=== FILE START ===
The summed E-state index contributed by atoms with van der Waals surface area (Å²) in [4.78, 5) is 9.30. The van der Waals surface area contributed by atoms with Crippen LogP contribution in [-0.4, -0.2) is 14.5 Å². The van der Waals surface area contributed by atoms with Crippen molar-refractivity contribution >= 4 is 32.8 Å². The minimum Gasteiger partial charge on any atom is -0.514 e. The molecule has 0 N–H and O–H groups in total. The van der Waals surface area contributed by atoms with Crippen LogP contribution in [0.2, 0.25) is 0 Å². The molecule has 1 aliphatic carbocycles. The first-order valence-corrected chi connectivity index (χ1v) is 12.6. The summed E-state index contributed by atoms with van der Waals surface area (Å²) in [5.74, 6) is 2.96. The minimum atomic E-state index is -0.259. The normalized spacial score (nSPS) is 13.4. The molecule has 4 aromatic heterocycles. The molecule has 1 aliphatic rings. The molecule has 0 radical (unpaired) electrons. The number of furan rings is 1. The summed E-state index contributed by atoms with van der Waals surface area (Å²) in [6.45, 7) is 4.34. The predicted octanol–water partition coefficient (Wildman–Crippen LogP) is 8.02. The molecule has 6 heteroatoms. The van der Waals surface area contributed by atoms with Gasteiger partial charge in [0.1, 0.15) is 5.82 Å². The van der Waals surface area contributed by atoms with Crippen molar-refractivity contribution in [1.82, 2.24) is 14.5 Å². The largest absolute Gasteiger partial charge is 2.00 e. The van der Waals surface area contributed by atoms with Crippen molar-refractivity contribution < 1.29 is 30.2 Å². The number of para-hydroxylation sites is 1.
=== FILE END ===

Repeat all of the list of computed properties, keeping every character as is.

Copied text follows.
The summed E-state index contributed by atoms with van der Waals surface area (Å²) in [4.78, 5) is 9.30. The van der Waals surface area contributed by atoms with Crippen LogP contribution in [-0.4, -0.2) is 14.5 Å². The van der Waals surface area contributed by atoms with Crippen molar-refractivity contribution >= 4 is 32.8 Å². The minimum Gasteiger partial charge on any atom is -0.514 e. The molecule has 0 N–H and O–H groups in total. The van der Waals surface area contributed by atoms with Crippen LogP contribution in [0.2, 0.25) is 0 Å². The molecule has 1 aliphatic carbocycles. The first-order valence-corrected chi connectivity index (χ1v) is 12.6. The summed E-state index contributed by atoms with van der Waals surface area (Å²) in [5.74, 6) is 2.96. The minimum atomic E-state index is -0.259. The normalized spacial score (nSPS) is 13.4. The molecule has 4 aromatic heterocycles. The molecule has 1 aliphatic rings. The molecule has 0 radical (unpaired) electrons. The number of furan rings is 1. The summed E-state index contributed by atoms with van der Waals surface area (Å²) in [6.45, 7) is 4.34. The predicted octanol–water partition coefficient (Wildman–Crippen LogP) is 8.02. The molecule has 6 heteroatoms. The van der Waals surface area contributed by atoms with Gasteiger partial charge in [0.1, 0.15) is 5.82 Å². The van der Waals surface area contributed by atoms with Crippen molar-refractivity contribution in [1.82, 2.24) is 14.5 Å². The largest absolute Gasteiger partial charge is 2.00 e. The van der Waals surface area contributed by atoms with Crippen molar-refractivity contribution < 1.29 is 30.2 Å². The number of para-hydroxylation sites is 1.